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Volumetric industry awaits government decision

Chris Smith

Government expected to rule on proposed legislative changes to the sector in early 2016 

THE Batched on Site Association (BSA) says it expects the UK Government to rule on proposed legislative changes to the sector in early 2016.

The proposed changes include a plan to impose a 32-tonne maximum weight limit on mobile batching plants (volumetrics), which has been strongly opposed by the BSA.

Last year an independent report by Regeneris Consulting found that the volumetric industry is worth £210 million per year to the UK economy, accounting for an estimated 3,150 jobs.

The BSA fears that a move away from design weight could severely restrict the operating capabilities of mobile batching plants, giving large multinational ready-mixed concrete companies a monopoly over the sector.

‘Mobile batching plants are unique machines that spend the majority of their day stationary on site delivering materials,’ said Chris Smith, chairman of the Batched on Site Association (pictured).

‘Often there is simply no other way to get this sort of site access for materials. These machines are specially designed to provide that, having been manufactured to accommodate the sophisticated machinery required to deliver mix-on-site materials.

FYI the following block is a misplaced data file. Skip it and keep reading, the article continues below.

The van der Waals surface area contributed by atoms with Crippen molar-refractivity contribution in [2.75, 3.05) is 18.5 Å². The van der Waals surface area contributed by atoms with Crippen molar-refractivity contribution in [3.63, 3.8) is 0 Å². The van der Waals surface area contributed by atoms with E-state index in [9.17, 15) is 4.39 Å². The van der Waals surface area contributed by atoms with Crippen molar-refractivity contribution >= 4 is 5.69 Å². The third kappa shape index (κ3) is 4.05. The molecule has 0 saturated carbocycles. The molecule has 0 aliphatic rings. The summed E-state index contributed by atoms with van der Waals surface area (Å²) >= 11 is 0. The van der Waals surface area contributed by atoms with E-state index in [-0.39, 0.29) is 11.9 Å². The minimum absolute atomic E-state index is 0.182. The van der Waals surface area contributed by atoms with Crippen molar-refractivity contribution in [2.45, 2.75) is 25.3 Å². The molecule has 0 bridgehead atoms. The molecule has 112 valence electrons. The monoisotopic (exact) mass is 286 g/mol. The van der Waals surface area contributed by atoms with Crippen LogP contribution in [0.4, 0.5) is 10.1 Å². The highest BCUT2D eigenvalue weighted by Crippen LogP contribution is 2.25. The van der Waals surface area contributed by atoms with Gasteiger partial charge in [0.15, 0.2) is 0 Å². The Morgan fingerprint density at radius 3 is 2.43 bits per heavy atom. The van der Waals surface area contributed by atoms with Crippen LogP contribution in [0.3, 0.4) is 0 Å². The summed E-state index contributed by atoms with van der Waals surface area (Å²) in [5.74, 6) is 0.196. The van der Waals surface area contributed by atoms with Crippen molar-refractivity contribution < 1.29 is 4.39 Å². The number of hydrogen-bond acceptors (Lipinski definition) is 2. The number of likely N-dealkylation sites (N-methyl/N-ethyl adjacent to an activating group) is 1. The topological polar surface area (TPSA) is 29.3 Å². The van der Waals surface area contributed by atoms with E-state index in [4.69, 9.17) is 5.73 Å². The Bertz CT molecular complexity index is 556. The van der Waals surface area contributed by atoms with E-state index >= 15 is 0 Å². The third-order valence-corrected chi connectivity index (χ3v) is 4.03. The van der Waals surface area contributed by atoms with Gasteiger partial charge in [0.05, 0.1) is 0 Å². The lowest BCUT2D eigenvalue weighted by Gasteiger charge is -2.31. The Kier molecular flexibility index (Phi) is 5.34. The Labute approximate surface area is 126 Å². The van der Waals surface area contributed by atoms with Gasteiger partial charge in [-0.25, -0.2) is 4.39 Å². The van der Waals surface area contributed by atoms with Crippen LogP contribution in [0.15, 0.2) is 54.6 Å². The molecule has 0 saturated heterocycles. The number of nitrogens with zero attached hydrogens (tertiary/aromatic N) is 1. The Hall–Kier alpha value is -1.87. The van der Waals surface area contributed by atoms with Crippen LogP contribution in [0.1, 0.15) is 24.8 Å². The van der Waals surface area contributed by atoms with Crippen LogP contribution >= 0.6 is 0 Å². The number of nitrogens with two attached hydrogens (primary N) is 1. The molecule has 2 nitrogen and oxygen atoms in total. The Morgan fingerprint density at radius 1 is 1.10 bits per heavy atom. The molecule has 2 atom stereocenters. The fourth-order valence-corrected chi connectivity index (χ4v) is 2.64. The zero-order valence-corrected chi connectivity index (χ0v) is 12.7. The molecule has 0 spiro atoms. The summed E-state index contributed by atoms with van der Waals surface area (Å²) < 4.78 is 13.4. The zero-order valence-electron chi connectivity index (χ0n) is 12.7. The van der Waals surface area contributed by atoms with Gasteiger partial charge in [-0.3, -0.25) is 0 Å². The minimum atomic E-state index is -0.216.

‘They are currently allowed to operate at design weight, which is generally around 42 tonnes, and any impositions to restrict that further would severely impede their ability to operate and effectively hand this sector of the industry over to the big readymix companies.’

The BSA has emphasized that the proposed weight changes do not refer to safety concerns. Jared Dunbar, national co-ordinator for the BSA, said: ‘This is not a safety issue as the vehicles are specially manufactured to operate at higher weights than HGVs and have suspension, tyres and brakes which are designed to carry the weight of the complex volumetric body.

‘At our recent AGM, members were advised that the BSA had supported the majority of the proposed government changes which would bring about improvements in safety levels, including regular testing, examination and greater regulation.’

The Association prepared its own industry charter in 2013, which has been regularly updated. It has been working in close consultation with the Department for Transport throughout 2015, and held its final consultation with the department in November.

A decision on all new legislation updates is expected at the beginning of 2016. 

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